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Department of Education's Newly Released Guidance on Student Loans and Bankruptcy

Posted on in Bankruptcy Attorney

Department of Education's Newly Released Guidance on Student Loans and Bankruptcy

The Department of Education has released new guidance on how creditors may handle bankruptcy discharge requests for government-funded student loan debt. This guidance seeks to balance collecting student loan debts versus allowing the debts to be discharged. Through this guidance, the Department of Education advises guaranty agencies to be more careful when considering under what circumstances they will challenge borrowers in court who are claiming undue hardship in order to have his or her debt discharged. The exception for collecting loans is where paying such loans would pose an undue burden on the debtor. In its recently released letter, the Department of Education says it would consent to and/or not oppose undue hardship discharge of student loans where repaying the loan would impose an undue hardship on the debtor.

How to Determine Whether to Challenge a Debtor's Undue Hardship Discharge Request

The Department of Education has determined a formula to calculate when it is not advantageous of the government to oppose a student loan discharge request:
If the cost to pursue the matter in bankruptcy court as estimated to exceed one-third of the total amount owed on the loan, the holder may accept and/or not oppose any undue hardship claim by the borrower in adversarial proceedings.

The total amount owed on the loan includes:

  • Current principal balance
  • Unpaid accrued interest
  • Current, unpaid accrued collection costs

What to Consider When Determining Undue Hardship

Undue hardship is a higher standard of difficulty than other types of consumer dead like credit cards and mortgages. Democrats in Congress have advocated for easing the requirements for student loan debt discharge and the Obama Administration has similarly indicated that it may support such a change. Factors considered in determining what constitutes an undue hardship include:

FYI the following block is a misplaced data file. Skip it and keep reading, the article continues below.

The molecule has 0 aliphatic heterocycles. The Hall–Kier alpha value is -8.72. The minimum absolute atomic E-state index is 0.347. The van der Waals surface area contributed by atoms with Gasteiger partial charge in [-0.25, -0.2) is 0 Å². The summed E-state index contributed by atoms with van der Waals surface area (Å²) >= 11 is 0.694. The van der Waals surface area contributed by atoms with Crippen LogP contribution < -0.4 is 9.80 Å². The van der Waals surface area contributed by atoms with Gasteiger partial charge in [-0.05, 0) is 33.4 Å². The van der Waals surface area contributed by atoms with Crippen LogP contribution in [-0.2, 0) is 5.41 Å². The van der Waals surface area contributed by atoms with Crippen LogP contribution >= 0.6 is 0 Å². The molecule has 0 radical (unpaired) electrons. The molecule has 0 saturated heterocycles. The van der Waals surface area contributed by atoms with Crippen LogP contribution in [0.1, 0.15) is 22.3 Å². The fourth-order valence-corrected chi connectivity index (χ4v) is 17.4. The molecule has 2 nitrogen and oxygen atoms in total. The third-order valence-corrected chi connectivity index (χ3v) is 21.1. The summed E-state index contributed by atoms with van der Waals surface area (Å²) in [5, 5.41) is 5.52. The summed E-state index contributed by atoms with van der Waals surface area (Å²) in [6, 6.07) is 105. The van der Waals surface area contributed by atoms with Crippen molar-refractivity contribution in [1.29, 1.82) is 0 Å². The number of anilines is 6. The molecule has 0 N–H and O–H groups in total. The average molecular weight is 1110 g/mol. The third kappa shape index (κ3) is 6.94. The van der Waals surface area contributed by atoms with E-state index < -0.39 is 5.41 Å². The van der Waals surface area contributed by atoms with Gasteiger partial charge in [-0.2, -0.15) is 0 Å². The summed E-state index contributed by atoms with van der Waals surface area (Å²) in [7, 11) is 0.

• Whether the debtor has filed for bankruptcy due to factors beyond their control that affect his or her ability to repay the student loan debt
  • Whether the debtor has been diagnosed with a mental or physical impairment
  • Whether the debtor is a veteran who has been deemed unemployable due to a service-connected disability by the Department of Veteran Affairs
  • Whether the debtor's health has materially changed since the debt incurred
  • Whether there has been a significant time lapse since the debt incurred
  • Whether the debtor's expenses are reasonable

Are You Facing Bankruptcy as a Result of Your Student Loan Debt?

Debts incurred from student loans are often high in amount and can take prolonged periods of time to get paid off. If you are contemplating filing for federal bankruptcy due to the student loan debt you are facing, it is urgent that you seek legal assistance in assessing your financial situation. Filing for bankruptcy can create extreme financial strife especially if you are dealing with other personal issues that have negatively impacted your ability to pay off your student loan debt in a timely manner. At the Law Offices of Newland & Newland, LLP, we have a team of experienced lawyers who possess the skills and expertise needed to guide you through your financial difficulties. Contact our office today to schedule your consultation.

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